Karen Chapman-Novakofski, associate professor and nutritionist at
the University of Illinois, explains that type 2 diabetes is often
developed when people are in their 40s, 50s and 60s -- a time in
life when they may be adding a few pounds. Staying within a healthy
weight range may prevent the onset of type 2 diabetes.
"Because there has been a rise in the number of obese teens,
we're seeing more cases of type 2 diabetes, and we're seeing more of
these problems with people earlier -- in their 40s as opposed to
their 60s," says Chapman-Novakofski. "We're also seeing what's
referred to as 'mature onset' in youth younger than teens."
There's also a condition known as pre-diabetes, which means that
the blood glucose levels are between normal and a diagnosis of the
disease. "A person's physician may tell them that they have found
'some sugar' in the urine or blood. If people are at this stage of
pre-diabetes, it's the time to make some lifestyle and diet changes
before the condition develops into full-blown diabetes -- decrease
calories, lose weight and increase exercise."
Diabetes is the leading cause of kidney failure, blindness and
amputation in adults. It is a disorder in which the body's cells
fail to take up glucose from the blood. Tissues waste away as
glucose-starved cells are forced to consume their own proteins.
"Almost all of the increased cases in the last decade have been
in the 85 percent of diabetics who suffer from type 2, or
'adult-onset' diabetes," says Chapman-Novakofski. "These individuals
lack the ability to use the hormone insulin effectively."
Chapman-Novakofski says there have been major breakthroughs in
genetic research concerning the familial clustering of both type 1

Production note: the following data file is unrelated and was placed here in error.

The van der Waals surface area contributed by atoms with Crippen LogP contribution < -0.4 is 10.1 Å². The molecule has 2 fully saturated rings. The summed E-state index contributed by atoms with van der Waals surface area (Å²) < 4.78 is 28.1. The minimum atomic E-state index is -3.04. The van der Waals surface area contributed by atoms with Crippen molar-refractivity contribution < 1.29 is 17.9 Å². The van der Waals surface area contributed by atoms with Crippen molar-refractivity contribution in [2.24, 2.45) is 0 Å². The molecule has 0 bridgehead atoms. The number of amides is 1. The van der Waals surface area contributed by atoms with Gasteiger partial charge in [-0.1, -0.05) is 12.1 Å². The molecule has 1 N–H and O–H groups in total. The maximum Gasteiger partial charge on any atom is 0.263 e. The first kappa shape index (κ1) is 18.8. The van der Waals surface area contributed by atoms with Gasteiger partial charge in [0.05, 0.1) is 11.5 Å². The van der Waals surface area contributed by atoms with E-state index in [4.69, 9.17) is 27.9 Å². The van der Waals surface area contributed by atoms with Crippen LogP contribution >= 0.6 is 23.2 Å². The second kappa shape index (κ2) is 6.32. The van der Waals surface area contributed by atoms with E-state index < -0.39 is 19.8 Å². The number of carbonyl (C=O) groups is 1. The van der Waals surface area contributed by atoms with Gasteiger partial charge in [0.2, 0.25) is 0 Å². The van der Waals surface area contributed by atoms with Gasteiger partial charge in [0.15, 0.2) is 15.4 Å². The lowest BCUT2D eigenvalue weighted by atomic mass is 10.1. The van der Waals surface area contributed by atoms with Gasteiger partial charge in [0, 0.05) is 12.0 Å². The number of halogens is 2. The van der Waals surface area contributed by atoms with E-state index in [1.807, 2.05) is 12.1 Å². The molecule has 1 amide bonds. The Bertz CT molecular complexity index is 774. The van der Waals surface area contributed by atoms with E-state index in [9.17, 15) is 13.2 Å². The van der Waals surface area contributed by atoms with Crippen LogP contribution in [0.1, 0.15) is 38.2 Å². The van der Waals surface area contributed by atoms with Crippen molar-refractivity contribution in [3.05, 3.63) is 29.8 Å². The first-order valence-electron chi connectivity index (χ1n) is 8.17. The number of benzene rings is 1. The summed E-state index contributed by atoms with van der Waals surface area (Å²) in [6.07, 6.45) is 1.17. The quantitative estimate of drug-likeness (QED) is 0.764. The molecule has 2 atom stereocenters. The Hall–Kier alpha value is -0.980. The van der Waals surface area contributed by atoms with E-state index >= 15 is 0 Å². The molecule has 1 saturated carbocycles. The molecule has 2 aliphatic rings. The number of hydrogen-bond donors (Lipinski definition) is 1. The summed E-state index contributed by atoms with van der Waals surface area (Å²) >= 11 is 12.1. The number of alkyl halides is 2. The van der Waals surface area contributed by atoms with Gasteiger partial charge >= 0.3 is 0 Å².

and type 2 diabetes, although much more research is needed to
understand how insulin "signals" to a cell and how the insulin
receptor works at the molecular level.
Chapman-Novakofski says she's in the business of helping people
change their lifestyles in order to improve their health,
particularly with respect to diabetes. She has adapted and modified
the content for a program called "Dining with Diabetes." It's a
statewide program that was first developed at the University of West
Virginia. "So far about 3,000 people in Illinois have participated
in the three-day-long sessions," she says. "It focuses on teaching
people how to cook meals that are healthy. And, they get to taste
the meals and verify that they actually taste good too."
Participants in the program are given a pretest and a post-test
in order to evaluate their understanding and commitment to change
"Some people don't know much at all about how what they eat
affects their diabetes, so they need to be made more aware,"
Chapman-Novakofski says. "Some are at the I-need-to-do-something
stage but don't know where to start. Some may have already purchased
a cookbook for diabetics, and some may have already attempted to
make changes in their lifestyle."
People tend to make changes in life based on how bad they think
it is -- how susceptible they are to disease, she says. "Teens
believe they are invincible, and going blind in 40 years, which can
happen if their diabetes is not controlled, is hard for them to
imagine happening. Adults tend to think of the barriers to change --
money, time or energy, so we try to show them ways to overcome those
"It's especially important for people with diabetes to be able to
identify which foods are high in carbohydrates and which foods are
high in calories," she says. Carbohydrates have a greater effect on
blood glucose than protein or fat alone. It's important for people
to know which foods those are. It is also important to maintain
calories at a constant level so that weight isn't going up. Too many
calories also will cause blood glucose to rise.
The symptoms of diabetes are increased thirst and urination,
sometimes a sudden change in weight, and blurred vision.
For more information about diabetes, visit
Over 3,000 people in Illinois have participated in the
three-day-long Illinois Extension program called "Dining with
Diabetes." Participants take the pretest below in order to evaluate
their understanding and commitment to change their diet. Try taking
the test yourself to see how much you know. Answers are below the